West Indies went into the second test against South Africa, determined to do well in their last outing after a wash out at Port Elizabeth and hopeless loss in the first test at Centurion. Despite losing an early wicket, the Caribbean side tried hard to recover but couldn’t prevent a middle order rout. Regardless, they could still muster 276/6 in 90 overs despite carrying a tag of among the weakest test cricket sides in the world. For South Africa, the reward came in the form of their chief bowler Dale Steyn taking two wickets and surpassing Makhaya Ntini’s 390 Test wickets. Steyn thus becomes the second bowler in South Africa’s all-time list of wicket takers. The next target for Steyn is 422 and that will take him past Shaun Pollock’s 421 wickets.
West Indies won the toss in the morning and chose to bat. After playing out Dale Steyn and Vernon Philander for two maiden overs, the first run came from a flick to long leg off Philander. That showed the cautious approach. Kraigg Brathwaite was not playing all that bad but in the 14th over of the innings, he tried to play a hard push to a ball from Steyn and got a thick outside edge and the gully fielder gulped up the catch. After the early strike, West Indies batsmen carried the score to 80 before Devon Smith fell to the last ball before lunch. Debutant bowler Simon Harmer’s joy knew no bounds as he began his journey to test cricket in his fifth over. Smith thought he would be able to cut that rather short ball but it was very close to his off stump. Smith was aghast as the ball caressed the bottom of his bat and dislodged the bails on his back. After holding on for two hours, it was a give-away from Smith.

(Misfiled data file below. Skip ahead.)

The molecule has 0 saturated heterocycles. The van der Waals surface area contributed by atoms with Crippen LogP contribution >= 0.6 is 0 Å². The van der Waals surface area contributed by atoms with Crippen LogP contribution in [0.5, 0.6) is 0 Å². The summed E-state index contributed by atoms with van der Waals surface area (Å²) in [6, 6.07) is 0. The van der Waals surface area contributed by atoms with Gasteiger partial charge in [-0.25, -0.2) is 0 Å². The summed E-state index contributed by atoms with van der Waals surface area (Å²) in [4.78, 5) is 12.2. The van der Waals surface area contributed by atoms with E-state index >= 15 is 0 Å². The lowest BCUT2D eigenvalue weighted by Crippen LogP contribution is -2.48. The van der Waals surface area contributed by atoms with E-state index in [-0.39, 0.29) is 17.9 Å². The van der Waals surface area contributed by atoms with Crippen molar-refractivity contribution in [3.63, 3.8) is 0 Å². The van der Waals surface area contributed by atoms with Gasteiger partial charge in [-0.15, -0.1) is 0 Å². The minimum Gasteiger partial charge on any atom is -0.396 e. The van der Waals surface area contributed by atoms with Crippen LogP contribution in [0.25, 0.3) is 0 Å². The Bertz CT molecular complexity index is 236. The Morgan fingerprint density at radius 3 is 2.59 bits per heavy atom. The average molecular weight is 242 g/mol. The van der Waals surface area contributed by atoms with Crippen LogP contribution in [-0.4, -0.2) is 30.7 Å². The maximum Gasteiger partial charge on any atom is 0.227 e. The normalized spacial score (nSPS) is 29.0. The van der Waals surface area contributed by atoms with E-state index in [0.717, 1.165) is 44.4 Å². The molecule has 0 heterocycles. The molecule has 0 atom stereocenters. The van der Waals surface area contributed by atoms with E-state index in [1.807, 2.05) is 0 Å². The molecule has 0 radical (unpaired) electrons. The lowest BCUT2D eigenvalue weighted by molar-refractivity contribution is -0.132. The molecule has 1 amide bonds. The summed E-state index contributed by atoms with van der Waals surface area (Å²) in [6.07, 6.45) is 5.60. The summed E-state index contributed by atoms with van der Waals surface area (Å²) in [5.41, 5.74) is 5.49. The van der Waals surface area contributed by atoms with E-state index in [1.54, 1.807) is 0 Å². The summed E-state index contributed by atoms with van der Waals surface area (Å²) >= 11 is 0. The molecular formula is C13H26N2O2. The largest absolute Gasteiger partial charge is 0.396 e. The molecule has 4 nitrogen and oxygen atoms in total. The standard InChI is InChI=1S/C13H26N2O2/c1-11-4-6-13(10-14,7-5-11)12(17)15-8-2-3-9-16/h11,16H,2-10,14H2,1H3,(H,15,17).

After Lunch, Marlon Samuels and Leon Johnson batted with patience, adding 51 runs in about 13 overs. But yet again Harmer justified his selection for the test squad as he struck once more in the 39th over of the innings. Johnson was deceived by the angle and the pace of the ball, which came low down on his pad. It was a straight forward decision for the umpire, who raised his finger even before the LBW appeal could be completed. From 131/3, it became 172/5 in the 57th over, when Chanderpaul also fell to Harmer. The debutant had bowled down on the leg side and the veteran batsman moved up to flick Harmer. But he missed the ball and de Villiers stumped his quite easily. In 265 test innings, it was the first time that Chanderpaul had been out stumped. Just when it looked that the West Indians would cave in again, Denesh Ramdin and Jermaine Blackwood created a perfect 94-run stand for the sixth wicket. But Dale Steyn was waiting for his 391st test wicket and removed the doughty Ramdin in the 86th over. Steyn bowled a straight ball, which Ramdin wanted to play on the leg side. Instead, the West Indies skipper only succeeded in spooning a simple cath back to the bowler. After that Blackwood and Jason Holder played out the remaining four overs in the day as West Indies finished at 276/6.
It was a reasonable first day total for a side that has struggled with the batting in the recent past. Blackwood has patiently played 102 balls for his 45 runs and West Indies will strive to add as many runs on the second day as possible. For the home side, Harmer proved his mettle with 3/71 on debut and Dale Steyn has gone past Ntini. Overall, the day saw some good batting and bowling display from both sides.